Revenge and Justice

Posted in Reconciliation, World with tags , , , on May 5, 2011 by stephengardner

At first we were told that bin Laden – true to his tyrannical character – went down fighting; firing from an automatic weapon and hiding behind his youngest wife. The outrageous manner in which he left the world was met with euphoria in the streets across the United States. People were celebrating that justice had been done; a man of unmatched evil was met with an appropriate form of justice.

But now it has come to light that things didn’t play out that way. bin Laden didn’t go out firing at the US SEALS, in fact he was unarmed; bin Laden wasn’t using one of his wives as a shield, in fact, she had left him to make a charge at the SEALS. This begs the question, has justice actually been done? No, revenge has been done. And revenge must never be confused with justice.

Revenge doesn’t say, “An eye for an eye.” It says, “You take my eye, and I’ll blow out your brains.” It doesn’t say, “An insult for an insult.” It says, “You cross me once, you cross me twice, and I’ll destroy your character and your career.” It doesn’t say, “You organize an act of terror, and we’ll punish you.” It says, “You organize an act of terror, and we’ll use the overwhelming military force of a superpower to recast the political landscape of the entire region from which you came.” Revenge abandons the principle of “measure for measure” and, acting out of injured pride and untamed fear, gives itself to punitive excess. That’s why revenge is morally wrong. In its zeal to punish, it overindulgently takes from the offender more than is due (Miroslav Volf, Free of Charge, 159).

Some are saying, “Who cares?! The man was evil and the manner in which he died is insignificant.” Well, it does matter. Revenge is not justice. In seeking to bring evil to justice the good guys have effectively become the bad guys, they’ve become the very thing they were fighting. Revenge is not justice, it is itself an act of injustice and only serves to promote further acts of injustice. What will bin Laden’s death achieve? Had he died meeting justice and not revenge I would’ve said, ‘its made the world a slightly safer place.’ But because he died in an act of revenge the only answer can be; ‘evil.’ The ‘good guys’ have now become part of a vicious circle of revenge.

Miroslav Volf on Violence in the Name of Faith

Posted in Reconciliation, World with tags , , , on November 5, 2010 by stephengardner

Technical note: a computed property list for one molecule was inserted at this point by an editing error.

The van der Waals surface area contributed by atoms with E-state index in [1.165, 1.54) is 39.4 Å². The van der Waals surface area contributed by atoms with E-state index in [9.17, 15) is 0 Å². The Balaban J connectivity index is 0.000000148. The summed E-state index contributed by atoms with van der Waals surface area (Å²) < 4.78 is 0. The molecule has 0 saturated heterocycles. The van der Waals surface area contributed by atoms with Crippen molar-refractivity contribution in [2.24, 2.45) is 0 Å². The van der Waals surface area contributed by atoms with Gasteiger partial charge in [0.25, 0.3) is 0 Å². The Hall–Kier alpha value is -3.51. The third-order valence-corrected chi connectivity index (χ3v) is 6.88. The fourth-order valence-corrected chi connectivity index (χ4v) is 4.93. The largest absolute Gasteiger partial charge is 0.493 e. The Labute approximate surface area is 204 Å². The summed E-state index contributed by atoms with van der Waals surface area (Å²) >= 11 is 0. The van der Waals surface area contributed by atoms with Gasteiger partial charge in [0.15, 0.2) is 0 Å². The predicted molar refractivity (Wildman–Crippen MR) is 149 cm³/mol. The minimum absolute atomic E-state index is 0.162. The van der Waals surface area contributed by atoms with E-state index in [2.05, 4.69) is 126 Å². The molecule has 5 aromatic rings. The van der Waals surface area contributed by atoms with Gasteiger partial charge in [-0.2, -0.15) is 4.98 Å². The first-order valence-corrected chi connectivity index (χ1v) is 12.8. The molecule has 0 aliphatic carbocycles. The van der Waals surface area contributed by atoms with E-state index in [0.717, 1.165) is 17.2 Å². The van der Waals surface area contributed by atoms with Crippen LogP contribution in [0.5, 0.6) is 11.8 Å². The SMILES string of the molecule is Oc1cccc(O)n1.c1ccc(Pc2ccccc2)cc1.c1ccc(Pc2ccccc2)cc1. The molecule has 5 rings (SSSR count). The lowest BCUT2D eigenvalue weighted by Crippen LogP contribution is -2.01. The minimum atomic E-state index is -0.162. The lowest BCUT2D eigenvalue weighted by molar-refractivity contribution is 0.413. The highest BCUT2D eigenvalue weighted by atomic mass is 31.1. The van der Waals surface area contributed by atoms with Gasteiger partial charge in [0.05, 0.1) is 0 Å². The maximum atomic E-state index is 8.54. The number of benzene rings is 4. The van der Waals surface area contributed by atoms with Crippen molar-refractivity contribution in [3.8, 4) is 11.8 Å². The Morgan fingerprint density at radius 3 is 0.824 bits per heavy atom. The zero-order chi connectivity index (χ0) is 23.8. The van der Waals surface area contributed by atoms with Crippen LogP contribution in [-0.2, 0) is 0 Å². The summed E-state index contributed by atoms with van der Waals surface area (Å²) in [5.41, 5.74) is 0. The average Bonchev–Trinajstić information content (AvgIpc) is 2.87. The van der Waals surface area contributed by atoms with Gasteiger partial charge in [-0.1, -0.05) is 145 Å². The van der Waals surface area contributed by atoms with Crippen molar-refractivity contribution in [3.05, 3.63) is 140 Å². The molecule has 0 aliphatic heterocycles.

In the last post I introduced Yale’s Faith and Globalization Initiative of which Volf is key contributor. There he was introducing the topic of faith and reconciliation between different faiths, here he introduces the topic of violence and faith. Is violence intrinsic to faith as some voices from within the ‘new atheist’ movement suggest? What are the conditions in which faith becomes violent?

Volf distinguishes between external conditions (political power, association with holy spaces)and internal conditions (absolute truth claims). External conditions, so he says, legitimise the defence of power and place.

 


Welcome

Posted in Church, World with tags , , , on May 19, 2009 by stephengardner

A theological student writing a blog, what on earth is new about that? Nothing! I join a long, long queue of theological students doing such a thing. This isnt a blog for particularly ‘New ideas’, nor do I propose to have any! In fact, I’m a total hack! Rather, this blog has come about from a growing concern I have had for a little while now. That is, that in Jesus, God has done an entirely new thing. Something that the created world has not seen before, but something the created world, in groaning, so desperately needs.

In Revelation 21, John sees a vision of something new, something he has never seen before. A new heaven and a new earth, and a new holy city, the new Jerusalem descending upon the earth. Then the voice of the One upon the throne declares; ‘See, I am making all things new.’

3428901482_ac78b3856d

I am increasingly struck by the newness of what God has done, is doing and will do in Jesus. I hope to explore what this means for life, Church, work, rest and all sorts of random things in the coming posts and discussions.

Thanks for reading.

Steve